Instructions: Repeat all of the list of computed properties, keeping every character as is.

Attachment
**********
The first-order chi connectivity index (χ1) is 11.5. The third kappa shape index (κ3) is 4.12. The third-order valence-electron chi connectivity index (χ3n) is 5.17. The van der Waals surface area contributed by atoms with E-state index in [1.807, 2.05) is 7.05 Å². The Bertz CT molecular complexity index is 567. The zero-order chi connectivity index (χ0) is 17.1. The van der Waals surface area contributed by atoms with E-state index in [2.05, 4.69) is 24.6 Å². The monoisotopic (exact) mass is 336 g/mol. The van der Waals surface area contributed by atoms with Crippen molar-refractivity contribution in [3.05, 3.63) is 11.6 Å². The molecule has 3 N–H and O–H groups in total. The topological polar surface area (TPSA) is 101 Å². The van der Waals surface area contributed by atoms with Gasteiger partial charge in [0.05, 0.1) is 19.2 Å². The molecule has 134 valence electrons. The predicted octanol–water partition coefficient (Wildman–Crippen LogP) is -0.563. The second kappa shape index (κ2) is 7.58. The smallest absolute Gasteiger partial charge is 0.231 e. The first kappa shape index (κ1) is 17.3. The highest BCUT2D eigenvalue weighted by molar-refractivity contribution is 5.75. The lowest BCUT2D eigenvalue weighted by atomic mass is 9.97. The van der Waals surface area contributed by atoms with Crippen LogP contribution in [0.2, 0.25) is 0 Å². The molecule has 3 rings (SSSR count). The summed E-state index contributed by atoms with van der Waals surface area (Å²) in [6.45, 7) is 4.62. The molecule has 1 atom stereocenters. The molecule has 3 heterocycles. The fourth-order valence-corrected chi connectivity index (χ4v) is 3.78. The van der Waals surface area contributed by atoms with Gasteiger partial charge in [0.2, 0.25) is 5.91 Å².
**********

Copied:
The first-order chi connectivity index (χ1) is 11.5. The third kappa shape index (κ3) is 4.12. The third-order valence-electron chi connectivity index (χ3n) is 5.17. The van der Waals surface area contributed by atoms with E-state index in [1.807, 2.05) is 7.05 Å². The Bertz CT molecular complexity index is 567. The zero-order chi connectivity index (χ0) is 17.1. The van der Waals surface area contributed by atoms with E-state index in [2.05, 4.69) is 24.6 Å². The monoisotopic (exact) mass is 336 g/mol. The van der Waals surface area contributed by atoms with Crippen molar-refractivity contribution in [3.05, 3.63) is 11.6 Å². The molecule has 3 N–H and O–H groups in total. The topological polar surface area (TPSA) is 101 Å². The van der Waals surface area contributed by atoms with Gasteiger partial charge in [0.05, 0.1) is 19.2 Å². The molecule has 134 valence electrons. The predicted octanol–water partition coefficient (Wildman–Crippen LogP) is -0.563. The second kappa shape index (κ2) is 7.58. The smallest absolute Gasteiger partial charge is 0.231 e. The first kappa shape index (κ1) is 17.3. The highest BCUT2D eigenvalue weighted by molar-refractivity contribution is 5.75. The lowest BCUT2D eigenvalue weighted by atomic mass is 9.97. The van der Waals surface area contributed by atoms with Crippen LogP contribution in [0.2, 0.25) is 0 Å². The molecule has 3 rings (SSSR count). The summed E-state index contributed by atoms with van der Waals surface area (Å²) in [6.45, 7) is 4.62. The molecule has 1 atom stereocenters. The molecule has 3 heterocycles. The fourth-order valence-corrected chi connectivity index (χ4v) is 3.78. The van der Waals surface area contributed by atoms with Gasteiger partial charge in [0.2, 0.25) is 5.91 Å².